The authors seem to consider that the green fluorescence comes from VLPs even after the 16 h of the internalization process, and the supposedly nuclear localized fluorescence observed. There is no evidence that these are particles. They could be viral proteins from disassembled particles. If the authors believe these are particles they should clearly state this as speculation and explain why they believe it.
When authors discuss the entry machanisms they say they can observe the release of particles into the cytoplasm. There is no evidence for that. They also say that the particles are internalized in endosomes that evolve to late endosomes. There is no evidence for that as there is no markers that give any evidence of endosomes or late endosomes. This speculative.
Next, authors say that the “rates of endosome formation and endosomal escape were inconsistent”. No data was presented on the rate of formation or escape from endosomes at any part of the paper. Where this information comes from?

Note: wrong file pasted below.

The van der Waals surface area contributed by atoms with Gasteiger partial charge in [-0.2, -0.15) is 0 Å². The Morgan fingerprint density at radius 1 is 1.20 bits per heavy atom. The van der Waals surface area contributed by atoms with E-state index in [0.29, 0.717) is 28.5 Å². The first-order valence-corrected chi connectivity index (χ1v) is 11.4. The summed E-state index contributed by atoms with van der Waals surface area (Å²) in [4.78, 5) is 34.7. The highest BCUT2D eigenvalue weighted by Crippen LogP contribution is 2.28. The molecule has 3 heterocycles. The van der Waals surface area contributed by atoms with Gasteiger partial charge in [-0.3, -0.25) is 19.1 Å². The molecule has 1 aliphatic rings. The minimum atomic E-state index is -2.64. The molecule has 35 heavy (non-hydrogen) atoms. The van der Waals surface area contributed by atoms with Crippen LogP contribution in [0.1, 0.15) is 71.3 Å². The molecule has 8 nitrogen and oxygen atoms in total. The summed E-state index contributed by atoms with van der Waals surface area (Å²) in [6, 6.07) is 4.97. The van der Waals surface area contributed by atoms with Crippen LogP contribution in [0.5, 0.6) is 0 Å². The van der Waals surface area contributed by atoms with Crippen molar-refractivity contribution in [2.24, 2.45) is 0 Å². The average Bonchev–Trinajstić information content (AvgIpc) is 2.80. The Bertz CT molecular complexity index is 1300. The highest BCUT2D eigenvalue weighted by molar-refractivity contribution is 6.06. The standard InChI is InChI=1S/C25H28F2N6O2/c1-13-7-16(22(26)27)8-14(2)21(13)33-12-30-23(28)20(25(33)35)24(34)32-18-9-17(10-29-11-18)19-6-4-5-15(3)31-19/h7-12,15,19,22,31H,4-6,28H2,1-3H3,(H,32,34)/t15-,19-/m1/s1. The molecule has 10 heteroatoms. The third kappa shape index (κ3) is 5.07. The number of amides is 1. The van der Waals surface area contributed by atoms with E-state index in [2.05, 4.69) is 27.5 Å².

Comments for the author

no comments


Basic reporting

While the structure of the paper is generally fine there are many awkward sentences and missing or inappropriately used words. Hence the manuscript would benefit from professional language editing.
The paper feels incremental. Some of the conclusions are speculative, example being the claim that the results suggest Sf9 (insect) cells reproduce the infection in the natural host (prawn). Many viruses would enter heterologous cells but often via different, non-specific mechanisms. Authors provide more background information on the type of receptor or better yet infect Sf9 cells with the virus.
Merge color figures in Fig. 1C and Fig. 5C shall be enlarged to show localization to the nucleus more clearly.

Experimental design